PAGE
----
Hector Cafferata was a Marine reservist on inactive status when the Korean War broke out. At six feet two inches, 220 pounds, and a former semipro football player, Cafferata was a big, strong Marine. He also was an excellent marksman, having been a hunter since he was twelve years old.
On November 28, 1950, Cafferata's company was on a barren Korean mountainside overlooking a narrow road near the Chosin Reservoir. Under the command of Captain William Barber, its orders were to hold the Tokong Pass, the escape route for two Marine regiments in the area in danger of being cut off. Cafferata was unaware that a massive Chinese unit was very close by.
As darkness fell and the temperature plummeted below zero, the company commander sent Cafferata and three other Marines out to a listening post just beyond the American perimeter. They decided that Cafferata and his friend Kenny Benson would sleep while the other Marines took the first watch. Unable to dig a foxhole in the frozen ground, the two men cut down pine trees to serve as a windbreak, then took off their parkas and boots and climbed into their sleeping bags.
Around 1:30 a.m., the Chinese began a sudden massive assault; Cafferata and Benson awoke to a cacophony of enemy screams, bugles, and gunfire. Cafferata struggled out of his sleeping bag and grabbed his rifle. With Benson firing beside him, he emptied a clip into the troops closing in on them. Eight Chinese soldiers fell.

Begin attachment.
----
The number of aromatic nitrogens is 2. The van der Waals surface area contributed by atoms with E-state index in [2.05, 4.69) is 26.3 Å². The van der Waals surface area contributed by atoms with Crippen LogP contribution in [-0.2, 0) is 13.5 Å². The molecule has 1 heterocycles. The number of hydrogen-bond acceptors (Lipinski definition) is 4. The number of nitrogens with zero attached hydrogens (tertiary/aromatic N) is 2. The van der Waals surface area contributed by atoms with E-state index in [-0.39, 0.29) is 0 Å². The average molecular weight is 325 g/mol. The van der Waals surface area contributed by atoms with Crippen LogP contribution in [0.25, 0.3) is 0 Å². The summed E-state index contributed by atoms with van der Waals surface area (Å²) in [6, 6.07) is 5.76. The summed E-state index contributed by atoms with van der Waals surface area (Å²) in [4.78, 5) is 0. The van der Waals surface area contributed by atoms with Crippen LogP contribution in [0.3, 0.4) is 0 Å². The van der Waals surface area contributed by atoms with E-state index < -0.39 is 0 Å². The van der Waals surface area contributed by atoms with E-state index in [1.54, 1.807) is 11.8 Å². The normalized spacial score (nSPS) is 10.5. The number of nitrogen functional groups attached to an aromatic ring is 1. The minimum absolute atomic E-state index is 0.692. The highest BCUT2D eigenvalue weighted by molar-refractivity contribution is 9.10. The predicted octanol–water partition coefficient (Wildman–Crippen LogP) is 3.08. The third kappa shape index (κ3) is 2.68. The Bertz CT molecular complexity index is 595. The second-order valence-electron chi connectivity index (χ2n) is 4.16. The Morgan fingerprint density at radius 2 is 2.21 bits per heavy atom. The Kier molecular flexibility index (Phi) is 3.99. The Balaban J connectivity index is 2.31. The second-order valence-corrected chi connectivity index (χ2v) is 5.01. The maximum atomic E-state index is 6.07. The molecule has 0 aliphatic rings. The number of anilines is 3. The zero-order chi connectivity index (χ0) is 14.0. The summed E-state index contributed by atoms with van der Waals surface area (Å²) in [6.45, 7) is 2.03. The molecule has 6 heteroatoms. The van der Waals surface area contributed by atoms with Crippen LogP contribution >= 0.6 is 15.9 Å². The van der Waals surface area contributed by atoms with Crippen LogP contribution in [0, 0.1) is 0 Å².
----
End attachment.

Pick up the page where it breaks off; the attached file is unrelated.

Cafferata and Benson moved back to take cover in a dry wash in which several Marines lay dead and wounded. They decided to stay to protect their fallen comrades. As they began shooting, a Chinese soldier heaved a satchel charge. It hit about 30 yards away, blowing several of the Marines into the air. When a grenade landed a few feet away, Benson picked it up to fling it back, but it exploded near his face, blinding him. Cafferata grabbed several weapons from the fallen Marines and shouted at Benson to load for him by feel.
Over the next seven hours, Cafferata never stopped shooting. The wooden front hand guard on one of his rifles started to smolder from the heat generated by his rapid fire. He moved along the wash, shooting the Chinese as they came up over its lip and batting away enemy grenades with his entrenching tool. During the battle, a grenade fell near Benson and him; Cafferata tried to throw it away, but it exploded as soon as it left his hand and blew the flesh off his frozen fingers. Isolated and alone except for his blind comrade, he fought until dawn, when some Marines finally made their way to the ditch.
Only after the Chinese force finally withdrew did Cafferata realize that he had fought through the freezing night in his socks and shirt. As he tried to retrieve his boots and parka from his sleeping bag, he was hit in the arm and chest. He was evacuated and hospitalized for 18 months. Later he learned that American officers had counted approximately 100 Chinese dead around the ditch where he had fought that night but had decided not to put the figure into their report because they thought that no one would believe it.